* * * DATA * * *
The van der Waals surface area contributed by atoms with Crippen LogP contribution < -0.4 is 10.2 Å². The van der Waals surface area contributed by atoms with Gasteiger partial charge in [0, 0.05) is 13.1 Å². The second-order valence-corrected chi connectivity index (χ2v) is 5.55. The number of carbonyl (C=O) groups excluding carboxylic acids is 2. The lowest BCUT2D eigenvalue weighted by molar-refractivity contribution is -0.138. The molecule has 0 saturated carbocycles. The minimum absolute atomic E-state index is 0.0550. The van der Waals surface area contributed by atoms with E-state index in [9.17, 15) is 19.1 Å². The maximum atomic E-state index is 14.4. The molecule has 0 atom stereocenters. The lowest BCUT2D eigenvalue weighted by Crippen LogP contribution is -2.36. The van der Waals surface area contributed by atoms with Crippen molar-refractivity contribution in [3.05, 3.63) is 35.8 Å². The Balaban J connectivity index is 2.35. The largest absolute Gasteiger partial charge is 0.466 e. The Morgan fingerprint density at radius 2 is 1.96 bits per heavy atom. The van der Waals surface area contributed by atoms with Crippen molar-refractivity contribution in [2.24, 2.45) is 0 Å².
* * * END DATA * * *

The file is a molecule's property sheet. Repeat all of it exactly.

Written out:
The van der Waals surface area contributed by atoms with Crippen LogP contribution < -0.4 is 10.2 Å². The van der Waals surface area contributed by atoms with Gasteiger partial charge in [0, 0.05) is 13.1 Å². The second-order valence-corrected chi connectivity index (χ2v) is 5.55. The number of carbonyl (C=O) groups excluding carboxylic acids is 2. The lowest BCUT2D eigenvalue weighted by molar-refractivity contribution is -0.138. The molecule has 0 saturated carbocycles. The minimum absolute atomic E-state index is 0.0550. The van der Waals surface area contributed by atoms with E-state index in [9.17, 15) is 19.1 Å². The maximum atomic E-state index is 14.4. The molecule has 0 atom stereocenters. The lowest BCUT2D eigenvalue weighted by Crippen LogP contribution is -2.36. The van der Waals surface area contributed by atoms with Crippen molar-refractivity contribution in [3.05, 3.63) is 35.8 Å². The Balaban J connectivity index is 2.35. The largest absolute Gasteiger partial charge is 0.466 e. The Morgan fingerprint density at radius 2 is 1.96 bits per heavy atom. The van der Waals surface area contributed by atoms with Crippen molar-refractivity contribution in [2.24, 2.45) is 0 Å².